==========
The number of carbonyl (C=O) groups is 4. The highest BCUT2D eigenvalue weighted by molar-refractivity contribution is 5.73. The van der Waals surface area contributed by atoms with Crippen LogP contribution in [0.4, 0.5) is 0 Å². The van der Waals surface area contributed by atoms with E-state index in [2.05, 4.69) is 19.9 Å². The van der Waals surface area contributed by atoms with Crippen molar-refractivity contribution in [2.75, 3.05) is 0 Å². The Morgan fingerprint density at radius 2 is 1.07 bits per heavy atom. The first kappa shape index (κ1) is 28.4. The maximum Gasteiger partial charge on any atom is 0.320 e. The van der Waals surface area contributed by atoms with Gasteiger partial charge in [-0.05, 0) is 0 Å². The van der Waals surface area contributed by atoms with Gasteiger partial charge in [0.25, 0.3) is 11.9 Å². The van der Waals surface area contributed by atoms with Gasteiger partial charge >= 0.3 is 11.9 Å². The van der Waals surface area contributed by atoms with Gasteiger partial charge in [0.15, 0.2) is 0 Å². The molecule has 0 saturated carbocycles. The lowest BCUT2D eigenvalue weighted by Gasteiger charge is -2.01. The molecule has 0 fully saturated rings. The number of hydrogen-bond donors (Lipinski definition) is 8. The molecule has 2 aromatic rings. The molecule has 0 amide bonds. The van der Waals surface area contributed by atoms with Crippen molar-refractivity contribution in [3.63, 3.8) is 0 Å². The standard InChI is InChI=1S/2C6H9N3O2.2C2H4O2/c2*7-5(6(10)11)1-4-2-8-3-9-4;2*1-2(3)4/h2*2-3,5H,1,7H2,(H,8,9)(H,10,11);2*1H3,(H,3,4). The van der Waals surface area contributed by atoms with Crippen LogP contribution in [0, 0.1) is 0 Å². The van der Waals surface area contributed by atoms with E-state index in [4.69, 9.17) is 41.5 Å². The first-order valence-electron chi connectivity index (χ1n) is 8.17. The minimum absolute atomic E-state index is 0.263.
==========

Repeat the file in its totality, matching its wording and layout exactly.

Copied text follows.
The number of carbonyl (C=O) groups is 4. The highest BCUT2D eigenvalue weighted by molar-refractivity contribution is 5.73. The van der Waals surface area contributed by atoms with Crippen LogP contribution in [0.4, 0.5) is 0 Å². The van der Waals surface area contributed by atoms with E-state index in [2.05, 4.69) is 19.9 Å². The van der Waals surface area contributed by atoms with Crippen molar-refractivity contribution in [2.75, 3.05) is 0 Å². The Morgan fingerprint density at radius 2 is 1.07 bits per heavy atom. The first kappa shape index (κ1) is 28.4. The maximum Gasteiger partial charge on any atom is 0.320 e. The van der Waals surface area contributed by atoms with Gasteiger partial charge in [-0.05, 0) is 0 Å². The van der Waals surface area contributed by atoms with Gasteiger partial charge in [0.25, 0.3) is 11.9 Å². The van der Waals surface area contributed by atoms with Gasteiger partial charge >= 0.3 is 11.9 Å². The van der Waals surface area contributed by atoms with Gasteiger partial charge in [0.15, 0.2) is 0 Å². The molecule has 0 saturated carbocycles. The lowest BCUT2D eigenvalue weighted by Gasteiger charge is -2.01. The molecule has 0 fully saturated rings. The number of hydrogen-bond donors (Lipinski definition) is 8. The molecule has 2 aromatic rings. The molecule has 0 amide bonds. The van der Waals surface area contributed by atoms with Crippen molar-refractivity contribution in [3.63, 3.8) is 0 Å². The standard InChI is InChI=1S/2C6H9N3O2.2C2H4O2/c2*7-5(6(10)11)1-4-2-8-3-9-4;2*1-2(3)4/h2*2-3,5H,1,7H2,(H,8,9)(H,10,11);2*1H3,(H,3,4). The van der Waals surface area contributed by atoms with Crippen LogP contribution in [0, 0.1) is 0 Å². The van der Waals surface area contributed by atoms with E-state index in [4.69, 9.17) is 41.5 Å². The first-order valence-electron chi connectivity index (χ1n) is 8.17. The minimum absolute atomic E-state index is 0.263.